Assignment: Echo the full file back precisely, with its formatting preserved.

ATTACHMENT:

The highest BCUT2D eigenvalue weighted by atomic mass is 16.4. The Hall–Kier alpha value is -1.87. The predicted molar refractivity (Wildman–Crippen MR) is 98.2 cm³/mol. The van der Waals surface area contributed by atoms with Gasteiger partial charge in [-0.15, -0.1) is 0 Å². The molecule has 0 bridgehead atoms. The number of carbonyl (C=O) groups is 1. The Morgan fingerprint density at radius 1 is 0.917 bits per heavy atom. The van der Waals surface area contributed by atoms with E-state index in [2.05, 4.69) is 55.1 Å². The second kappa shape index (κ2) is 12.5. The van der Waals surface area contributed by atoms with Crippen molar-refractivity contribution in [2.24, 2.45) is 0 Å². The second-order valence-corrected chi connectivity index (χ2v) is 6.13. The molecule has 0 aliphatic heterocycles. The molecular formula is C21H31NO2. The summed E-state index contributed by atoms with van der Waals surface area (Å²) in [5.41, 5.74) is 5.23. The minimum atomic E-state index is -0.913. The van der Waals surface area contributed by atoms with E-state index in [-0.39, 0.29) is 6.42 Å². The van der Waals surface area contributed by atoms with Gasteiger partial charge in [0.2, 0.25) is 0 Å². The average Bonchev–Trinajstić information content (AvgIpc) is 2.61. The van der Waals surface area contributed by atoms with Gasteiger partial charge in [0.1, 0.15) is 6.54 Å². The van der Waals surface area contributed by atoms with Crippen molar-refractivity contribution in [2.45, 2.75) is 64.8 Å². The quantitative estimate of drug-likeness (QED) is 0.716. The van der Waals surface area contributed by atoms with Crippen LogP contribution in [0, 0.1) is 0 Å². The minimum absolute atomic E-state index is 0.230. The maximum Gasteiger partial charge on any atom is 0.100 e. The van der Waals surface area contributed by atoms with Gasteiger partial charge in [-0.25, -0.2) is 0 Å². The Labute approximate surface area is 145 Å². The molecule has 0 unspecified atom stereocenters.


The highest BCUT2D eigenvalue weighted by atomic mass is 16.4. The Hall–Kier alpha value is -1.87. The predicted molar refractivity (Wildman–Crippen MR) is 98.2 cm³/mol. The van der Waals surface area contributed by atoms with Gasteiger partial charge in [-0.15, -0.1) is 0 Å². The molecule has 0 bridgehead atoms. The number of carbonyl (C=O) groups is 1. The Morgan fingerprint density at radius 1 is 0.917 bits per heavy atom. The van der Waals surface area contributed by atoms with E-state index in [2.05, 4.69) is 55.1 Å². The second kappa shape index (κ2) is 12.5. The van der Waals surface area contributed by atoms with Crippen molar-refractivity contribution in [2.24, 2.45) is 0 Å². The second-order valence-corrected chi connectivity index (χ2v) is 6.13. The molecule has 0 aliphatic heterocycles. The molecular formula is C21H31NO2. The summed E-state index contributed by atoms with van der Waals surface area (Å²) in [5.41, 5.74) is 5.23. The minimum atomic E-state index is -0.913. The van der Waals surface area contributed by atoms with E-state index in [-0.39, 0.29) is 6.42 Å². The van der Waals surface area contributed by atoms with Gasteiger partial charge in [0.2, 0.25) is 0 Å². The average Bonchev–Trinajstić information content (AvgIpc) is 2.61. The van der Waals surface area contributed by atoms with Gasteiger partial charge in [0.1, 0.15) is 6.54 Å². The van der Waals surface area contributed by atoms with Crippen molar-refractivity contribution in [2.45, 2.75) is 64.8 Å². The quantitative estimate of drug-likeness (QED) is 0.716. The van der Waals surface area contributed by atoms with Crippen LogP contribution in [0, 0.1) is 0 Å². The minimum absolute atomic E-state index is 0.230. The maximum Gasteiger partial charge on any atom is 0.100 e. The van der Waals surface area contributed by atoms with Gasteiger partial charge in [-0.25, -0.2) is 0 Å². The Labute approximate surface area is 145 Å². The molecule has 0 unspecified atom stereocenters.